Journalism. The weapon of choice when it comes to disseminating the latest innovation in science, health, technology and entertainment.

 

But this spread of news, sometimes like wildfire, comes at a cost for the public who read, watch or hear about it. 

 

New studies can contradict already established ones, and in a way that feels like we're fed *pun half-heartedly intended* the latest methods to lose weight, curb the risk of diabetes, heart disease, cancer, or Alzheimer’s, almost weekly, leaving us confused.

 

I can’t tell you how many times in my life I’ve been sat down at home and my mum has read to me the best brain food for exam season, or that the first 20 minutes are the most crucial in exercise. No the last! No the first! NO EXERCISE IS BAD!

 

And today I read news of a study on BBC & MailOnline where eating two hearty meals a day rather than three with smaller snacks or meals in between can help manage type 2 diabetes or weight loss.

 

Reporting studies like these can be a great thing for the public and research, sparking academic debate that either verifies or vilifies them.

 

Yet that process takes time and will leave those who tried the diet unsuccessfully, scratching their head and on their knees screaming out “WHY?” and “What’s next?”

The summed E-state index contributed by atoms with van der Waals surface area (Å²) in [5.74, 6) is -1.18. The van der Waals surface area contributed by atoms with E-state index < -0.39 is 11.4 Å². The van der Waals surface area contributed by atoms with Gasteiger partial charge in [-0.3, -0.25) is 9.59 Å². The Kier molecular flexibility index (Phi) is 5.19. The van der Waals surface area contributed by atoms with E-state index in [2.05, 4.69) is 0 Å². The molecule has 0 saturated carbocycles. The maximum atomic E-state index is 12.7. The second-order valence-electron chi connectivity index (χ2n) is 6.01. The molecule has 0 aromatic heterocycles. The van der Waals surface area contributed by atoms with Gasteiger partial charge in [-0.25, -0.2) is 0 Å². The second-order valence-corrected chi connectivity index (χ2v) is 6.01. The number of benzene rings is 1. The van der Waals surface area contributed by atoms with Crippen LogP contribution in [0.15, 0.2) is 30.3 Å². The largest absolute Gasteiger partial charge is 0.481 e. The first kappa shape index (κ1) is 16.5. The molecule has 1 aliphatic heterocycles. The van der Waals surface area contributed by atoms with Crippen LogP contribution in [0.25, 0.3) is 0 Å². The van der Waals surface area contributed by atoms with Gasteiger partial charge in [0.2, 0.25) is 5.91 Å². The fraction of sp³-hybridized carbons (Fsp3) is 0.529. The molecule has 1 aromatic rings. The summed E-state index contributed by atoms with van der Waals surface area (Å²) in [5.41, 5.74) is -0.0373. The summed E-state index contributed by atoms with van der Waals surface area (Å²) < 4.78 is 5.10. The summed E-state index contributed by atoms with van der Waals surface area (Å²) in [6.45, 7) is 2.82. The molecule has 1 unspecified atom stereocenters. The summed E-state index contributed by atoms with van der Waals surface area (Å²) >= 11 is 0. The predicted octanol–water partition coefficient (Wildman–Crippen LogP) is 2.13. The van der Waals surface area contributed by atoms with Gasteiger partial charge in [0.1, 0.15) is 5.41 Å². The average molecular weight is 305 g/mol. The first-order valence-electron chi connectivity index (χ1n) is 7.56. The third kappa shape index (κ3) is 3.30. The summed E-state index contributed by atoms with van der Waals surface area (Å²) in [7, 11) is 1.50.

Stories like this get to me as they can lead to someone you know telling you what’s best for you after the doctor has told you differently, sometimes the exact opposite and may lead you to question what you can do.

 

Oddly enough it surfaced the day I visited a dietician about my own food habits but unfortunately couldn’t get her opinion on the matter as I only saw the news afterwards.

 

I have reactive hypoglycaemia, which means my blood sugar level is regulated by the food I eat rather than taking insulin and other precautions like someone with diabetes may do.

 

My level often goes low after I've had food that is high in carbohydrates or haven't eaten enough throughout the day, you may have seen me going 'low' before.

 

Its symptoms involve: tiredness, headaches, being moody, or I start mumbling my words in a way that sounds like gibberish. Okay I might do that last one all the time. Sorry.

 

My doctors have gone from telling me to eat wholemeal and low GI foods to telling me to cut out sugars, fizzy drinks, and even carbs to stay healthy and now it seems I have another route to try that my doctors may champion or chastise.

 

Rather than having a message or moral of the story to end this blog I have a gripe.

 

That a person will be sitting there with their friends or family and tell them about the next best method to keep healthy, for the umpteenth time that year because the health press is so obsessed with the newest trend or having something to say.

 

Dr. Norman’s advice? Eat sensibly, exercise, cut down or cut out processed foods, don’t smoke, don’t drink to excess, and most of all be happy.

Sick to death of health reportage